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rescue people as they drove around in those boats and that is not a very safe situation. >> anna, thank you. helicopters from the navy, coast guard and other agencies are flying rescue missions along the texas gulf coast this morning. two navy ships and marines will head to the region today from virginia. vil omar villafranca is in college station, texas. >> good morning. that sound you hear behind me is a squadron getting ready for another mission. we e rod with them and flew 150 miles to port arthur, texas, and we were there when they started pulling desperate texans from the water. for hundreds of texans stranded in rising watt teshgs path to safety has been this -- a lifeline from the air. helicopter rescue crews are able to pluck residents from rooftops in raging rivers.
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in five hours the team we flew with pulled eight people and eve an dog to safety from hard-hit port arthur. >> obviously, i haven't seen anything like that before. >> reporter: this lieutenant was a pilot on one of those missions. if you want to be rescued what should they do so a pilot can recognize them? >> we're looking for a two-hand kind of wave like this or anything white, a help sign, anything out of the ordinary. >> reporter: it's a careful coordination to locate and load people desperate to escape a toxic brew of floodwater left by tropical storm harvey. >> telling us that the water is cold, that they of been sitting in two to three feet of water for a very long time. one of the first rescues that came up wz an older woman. she wasn't able to get her medication but her son-in-law who was also rescued was able to grab her bible. he said we're going the need it. so far, this team has flown over 40 missions with more than 250 rescues. one of those who was rescued was this 93-year-old woman.
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she was pulled to safety by petty offense joe snyder. he told us part of the mission is helping calm people who are frightened and desperate. >> good feeling to have knowing that you're this person's only hope pretty much and showed up just in the nick of time. >> reporter: these rescue swimmers are trained for the churning open ocean so, this rescue mission is much different for them. instead of wearing flippers they have to wear boots when they go down to protect thesmss from whatever debris might be in the floodwater. one rescue swimmer told me he always thought his first rescue mission would be in a war zone. not here at home. >> omar sox impressive. thank you. flashflooding could be a problem for millions from louisiana to arkansas. the center of the tropical depression the is near monroe, louisiana, this morning. the heavy yst rain will be in tennessee and kentucky. memphis could see up to a foot of rain. houston, though, is not expected to see any more rain until early next week. as the floodwaters recede in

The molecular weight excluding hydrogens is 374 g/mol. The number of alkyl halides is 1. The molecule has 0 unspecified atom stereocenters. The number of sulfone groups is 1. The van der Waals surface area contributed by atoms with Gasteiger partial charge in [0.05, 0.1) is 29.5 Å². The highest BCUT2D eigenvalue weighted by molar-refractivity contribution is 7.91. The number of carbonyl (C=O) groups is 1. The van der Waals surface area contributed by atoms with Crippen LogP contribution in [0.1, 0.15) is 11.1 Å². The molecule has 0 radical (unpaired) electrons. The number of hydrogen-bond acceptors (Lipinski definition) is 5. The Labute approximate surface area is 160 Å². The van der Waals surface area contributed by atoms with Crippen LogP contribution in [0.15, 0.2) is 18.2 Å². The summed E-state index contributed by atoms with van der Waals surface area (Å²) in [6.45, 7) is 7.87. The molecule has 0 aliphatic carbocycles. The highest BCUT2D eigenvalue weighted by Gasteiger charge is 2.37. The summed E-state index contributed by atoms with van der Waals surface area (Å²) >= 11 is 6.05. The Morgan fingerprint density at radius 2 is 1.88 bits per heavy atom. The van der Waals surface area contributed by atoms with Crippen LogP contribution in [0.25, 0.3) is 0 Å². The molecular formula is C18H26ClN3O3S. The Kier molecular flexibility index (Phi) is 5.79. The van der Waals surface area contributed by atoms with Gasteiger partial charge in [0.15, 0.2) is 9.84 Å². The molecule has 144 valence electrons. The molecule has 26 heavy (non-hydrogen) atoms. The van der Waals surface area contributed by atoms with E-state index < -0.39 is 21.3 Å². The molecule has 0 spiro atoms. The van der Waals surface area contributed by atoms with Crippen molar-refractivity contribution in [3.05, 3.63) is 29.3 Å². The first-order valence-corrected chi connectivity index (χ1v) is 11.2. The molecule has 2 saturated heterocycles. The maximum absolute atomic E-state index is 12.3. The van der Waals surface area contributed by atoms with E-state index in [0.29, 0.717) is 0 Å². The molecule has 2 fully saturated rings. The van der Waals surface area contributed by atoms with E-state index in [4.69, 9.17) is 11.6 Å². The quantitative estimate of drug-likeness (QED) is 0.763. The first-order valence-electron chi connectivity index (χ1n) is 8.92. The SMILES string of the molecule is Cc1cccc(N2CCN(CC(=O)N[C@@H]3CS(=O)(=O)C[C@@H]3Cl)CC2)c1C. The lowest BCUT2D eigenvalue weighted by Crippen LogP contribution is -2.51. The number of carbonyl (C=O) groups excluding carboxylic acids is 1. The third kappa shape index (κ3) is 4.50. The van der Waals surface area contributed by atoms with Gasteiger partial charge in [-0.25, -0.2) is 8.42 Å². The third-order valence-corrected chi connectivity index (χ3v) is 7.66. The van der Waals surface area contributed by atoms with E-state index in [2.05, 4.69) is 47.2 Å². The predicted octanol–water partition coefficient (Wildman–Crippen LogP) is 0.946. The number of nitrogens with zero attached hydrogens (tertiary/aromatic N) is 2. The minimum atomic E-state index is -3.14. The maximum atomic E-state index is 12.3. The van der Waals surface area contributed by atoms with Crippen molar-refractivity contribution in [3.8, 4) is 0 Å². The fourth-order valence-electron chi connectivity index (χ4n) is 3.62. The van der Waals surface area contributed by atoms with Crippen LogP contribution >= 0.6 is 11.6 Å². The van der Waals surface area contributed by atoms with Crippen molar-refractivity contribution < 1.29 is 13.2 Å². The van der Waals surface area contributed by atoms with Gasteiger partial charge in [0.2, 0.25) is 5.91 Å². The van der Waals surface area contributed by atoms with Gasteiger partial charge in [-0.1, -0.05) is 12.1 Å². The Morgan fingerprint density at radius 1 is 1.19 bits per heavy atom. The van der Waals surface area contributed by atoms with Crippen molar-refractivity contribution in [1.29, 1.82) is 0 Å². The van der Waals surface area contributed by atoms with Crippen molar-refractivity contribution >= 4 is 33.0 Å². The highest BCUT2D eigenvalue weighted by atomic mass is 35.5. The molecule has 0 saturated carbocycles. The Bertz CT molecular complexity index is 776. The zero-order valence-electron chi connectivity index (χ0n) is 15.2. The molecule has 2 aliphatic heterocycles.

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houston, the full scale of harvey's devastation is becoming apparent. drone video shows how 14 feet of water covered parts ofdown on monday. mark strassmann is there with today's conditions. marc, good morning. >> reporter: good morning. see that yellow clearance sign behind me? those 14-foot waters you were talking about, three days they rose that high and ever since they've been resadding. this debris mark is one measure of how far they've gone back, but in this downtown street the waters went down another 100 yards. but major challenges have yet to g away. although the rains have stopped, much of houston looks much like a major city and more like a swamp. the life saving missions go on. border patrol agents rescued this woman clinging to a utility pole. >> i'm gong to push you up, all right? >> okay. >> one, two. >> reporter: ed emmet is the chief executive of harris county which includes houston. he told us he has no clear sense of how many people are still missing.
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>> there could be some people in some vehicles that we aven't recovered yet. >> reporter: deputies found the bodies of an elderly couple and this air four great grandchildren. they drowned in this van trying to escape the floodwaters. >> it just swept the van back and got em banked but it was under at least four feet of water so it was invisible at the time. >> reporter: harvey dumped 1 trillion gallons of rain, enough water to go over niagara falls for 15 days. roughly a third of the county, some 450 square miles, is submerged. 32,000 people have been forced into shelters. >> before the storm hit, i was supposed to sign a lease for an apartment and is storm hit so we have nowhere to g. >> reporter: houston opened three megashelters that can house up to 20,000 people. officials vow to keep them open as long as necessary. >> we need to make sure we have plans. what are we going to do about housing? what are we going to do about schools? what are we going to do about